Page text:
Beausoleil Could Pay With Death

LOS ANGELES, Mar. 31 – The state revealed yesterday it would ask the death penalty as a trial opened for a member of the “Manson family” accused of a murder committed the month before the Sharon Tate killings.

Robert K. Beausoleil, 21, who lived for a time on an old western movie lot with hippie cult leader Charles Manson and his followers, is charged with knifing to death a 34-year-old musician, Gary Hinman.

Hinman was slain some time in the period from July 26 to July 31 last year. Sharon Tate and four others at her estate were killed on the night of Aug. 9. Grocer Leno LaBianca and his wife were slain Aug. 10.

Deputy District Attorney Burton Katz disclosed he will call as witnesses a whole string of Manson followers in a prelude to the Tate-LaBianca trial scheduled for April 20.

Beausoleil was tried previously for the Hinman slaying last November. That trial ended in a hung jury. At that time the accusations against Manson and his hippies had not been made.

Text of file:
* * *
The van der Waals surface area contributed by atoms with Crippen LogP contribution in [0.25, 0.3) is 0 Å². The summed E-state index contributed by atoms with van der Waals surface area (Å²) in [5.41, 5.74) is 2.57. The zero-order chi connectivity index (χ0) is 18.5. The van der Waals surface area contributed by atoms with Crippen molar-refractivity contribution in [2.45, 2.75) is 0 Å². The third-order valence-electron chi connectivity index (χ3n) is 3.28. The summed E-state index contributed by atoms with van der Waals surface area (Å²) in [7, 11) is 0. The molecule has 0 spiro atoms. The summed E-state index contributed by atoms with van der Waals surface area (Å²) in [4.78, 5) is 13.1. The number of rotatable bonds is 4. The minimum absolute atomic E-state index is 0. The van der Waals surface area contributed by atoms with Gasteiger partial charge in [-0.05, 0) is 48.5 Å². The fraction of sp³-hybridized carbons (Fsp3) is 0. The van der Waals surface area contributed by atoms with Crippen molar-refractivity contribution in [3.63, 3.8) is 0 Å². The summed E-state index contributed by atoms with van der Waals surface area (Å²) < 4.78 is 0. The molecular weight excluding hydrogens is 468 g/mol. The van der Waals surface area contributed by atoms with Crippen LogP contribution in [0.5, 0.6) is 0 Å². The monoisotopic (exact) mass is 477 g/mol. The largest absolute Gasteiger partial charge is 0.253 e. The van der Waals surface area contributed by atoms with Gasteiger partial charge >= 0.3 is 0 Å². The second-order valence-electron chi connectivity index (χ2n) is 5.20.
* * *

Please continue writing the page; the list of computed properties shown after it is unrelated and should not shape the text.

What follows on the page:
The prosecution at the first trial had agreed in advance that it would not seek a death sentence against Beausoleil.

Deputy Public Defender Leon Salter argued yesterday that the stipulation still applied. Katz replied that new evidence and new witnesses had been discovered since the first trial.

“If there is any case in which the death penalty is justified, it is this one,” Katz said.

Superior Court Judge William B. Keene denied Salter’s motion that Beausoleil be excluded from a possible death sentence.

Manson and a number of his group had lived for a time after they came to Los Angeles from San Francisco in Hinman’s Topanga Canyon home. The victim made a living as a professional musician specializing in the piano and bagpipes.

The prosecution contended at the first trial that Beausoleil and Susan Atkins, who is also charged in the Tate-LaBianca murders, killed Hinman because he would not give them money.

Manson’s name came into the first trial briefly. The leader of a motorcycle gang testified that Manson had told him he went to Hinman’s house and cut off the musician’s ear with a sword.

On a wall of Hinman’s home was written in his blood the words “political piggy.”

On the front door of the Tate home someone also daubed in blood the word “pig.”

Beausoleil appeared nonchalant as jury selection got under way.

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